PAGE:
And his enthusiasm shines in every panel. Bellamy not only draws the strip but colours it as well. To create the parched, dry feel of East Africa, his colour palate is dominated by yellows and browns, with only the occasional, almost intrusive depiction of blue skies. Bellamy corresponded heavily wit a local farmer to ensure the authenticity of everything he produced, and whilst the subject of the series is by its very nature colonialist, Fraser himself respects the native populace with whom he works, and holds their interests at heart.
Sixty years on, times have changed, and the ‘White Man’s Burden’ is no longer respectable, but ‘Fraser of Africa’ still shines as the work of an incredibly gifted artist on a subject dearest to his heart, for which much must be forgiven.
Did I say one final new series? Technically, that was so, but in a year of upheaval, with the comic being turned towards the less in-depth and serious, there was one final treasure that made its debut. Technically, it was but the latest in the back page ‘Great Adventurer’ series, and in practice, thanks to the culmination of forces in opposition, it was the last great work of a great creator.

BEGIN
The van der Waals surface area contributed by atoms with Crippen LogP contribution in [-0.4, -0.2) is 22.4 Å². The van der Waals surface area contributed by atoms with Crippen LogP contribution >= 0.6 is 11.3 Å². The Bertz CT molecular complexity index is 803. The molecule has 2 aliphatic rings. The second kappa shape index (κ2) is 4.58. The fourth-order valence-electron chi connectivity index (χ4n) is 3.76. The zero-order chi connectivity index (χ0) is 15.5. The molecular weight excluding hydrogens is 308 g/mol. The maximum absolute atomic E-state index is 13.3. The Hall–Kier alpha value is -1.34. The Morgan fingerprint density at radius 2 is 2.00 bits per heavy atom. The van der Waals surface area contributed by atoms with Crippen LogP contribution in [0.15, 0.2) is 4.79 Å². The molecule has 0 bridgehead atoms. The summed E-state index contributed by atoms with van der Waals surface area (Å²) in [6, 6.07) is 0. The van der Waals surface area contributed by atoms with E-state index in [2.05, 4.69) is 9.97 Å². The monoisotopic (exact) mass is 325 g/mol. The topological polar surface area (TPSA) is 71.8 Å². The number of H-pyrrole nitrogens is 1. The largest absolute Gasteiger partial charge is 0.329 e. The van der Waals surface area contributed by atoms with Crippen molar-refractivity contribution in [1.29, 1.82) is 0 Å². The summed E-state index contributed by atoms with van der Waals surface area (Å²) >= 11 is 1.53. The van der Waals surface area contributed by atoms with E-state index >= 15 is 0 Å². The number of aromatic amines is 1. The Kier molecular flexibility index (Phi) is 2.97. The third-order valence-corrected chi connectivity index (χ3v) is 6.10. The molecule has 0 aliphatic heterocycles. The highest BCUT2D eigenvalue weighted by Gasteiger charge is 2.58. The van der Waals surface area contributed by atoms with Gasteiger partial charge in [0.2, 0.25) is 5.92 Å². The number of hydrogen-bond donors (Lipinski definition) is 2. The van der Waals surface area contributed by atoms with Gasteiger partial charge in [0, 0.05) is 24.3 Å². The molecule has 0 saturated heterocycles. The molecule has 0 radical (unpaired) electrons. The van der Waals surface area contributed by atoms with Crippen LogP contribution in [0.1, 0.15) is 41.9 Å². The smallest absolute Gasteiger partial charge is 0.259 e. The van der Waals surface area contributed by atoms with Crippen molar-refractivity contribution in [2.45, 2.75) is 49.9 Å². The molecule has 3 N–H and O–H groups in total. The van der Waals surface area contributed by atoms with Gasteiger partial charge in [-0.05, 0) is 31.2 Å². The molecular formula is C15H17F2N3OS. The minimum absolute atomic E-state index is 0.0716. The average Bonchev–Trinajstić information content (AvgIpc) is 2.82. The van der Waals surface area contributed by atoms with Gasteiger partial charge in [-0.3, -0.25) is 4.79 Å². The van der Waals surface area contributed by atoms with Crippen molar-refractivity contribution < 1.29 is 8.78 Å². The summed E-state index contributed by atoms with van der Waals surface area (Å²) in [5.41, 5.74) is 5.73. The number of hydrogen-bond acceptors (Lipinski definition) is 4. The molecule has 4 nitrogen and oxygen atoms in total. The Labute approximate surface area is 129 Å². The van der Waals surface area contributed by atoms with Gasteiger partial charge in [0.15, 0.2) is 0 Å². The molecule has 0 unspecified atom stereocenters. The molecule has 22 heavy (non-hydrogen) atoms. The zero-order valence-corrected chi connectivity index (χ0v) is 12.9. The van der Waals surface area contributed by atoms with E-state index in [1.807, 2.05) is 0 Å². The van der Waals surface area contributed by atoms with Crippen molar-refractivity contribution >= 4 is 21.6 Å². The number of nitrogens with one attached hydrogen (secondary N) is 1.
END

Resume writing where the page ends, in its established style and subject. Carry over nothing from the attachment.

The ‘new’ Eagle brought us back Frank Hampson for the last time, drawing ‘The Road of Courage’ under the (ostensible) scripting of Marcus Morris. Since leaving ‘Dan Dare’ the previous summer, Hampson had been on an extensive research trip in Palestine and Israel, preparing to draw the life of Jesus Christ.
For the ‘greatest story ever told’, and scripted by a clergyman, this is an oddly secular, indeed flat story of Jesus, the familiar story told with all the bases touched but everything accounted for in a pragmatic, functional manner that removes the numinous the spiritual, the god-like at every turn. It’s hard to imagine the story invoking faith in any boy. But that’s not why we relish it. We relish it for Frank Hampson, at his glorious, indeed spectacular best, for the very last time.
The characterisations, the body-language, the clothing, the settings, the compositions, the colours: this is Frank Hampson showing us what he can do, as if we needed reminding, and in the process laying the ground for a tragedy. This was the last time his genius, and I repeat, genius, would be used in its natural metier. Over the next year or so, Eagle’s owners, managers and lawyers would break him. There would not be anything like this ever again.
Bellamy’s ‘Fraser’, Hampson’s Jesus, at one and the same time. The peak may be past, the downhill slope already evident, but Volume 11, and its successor, seeing these two strips to their end, contained mountaintops that anyone who loves this artform will remember forever.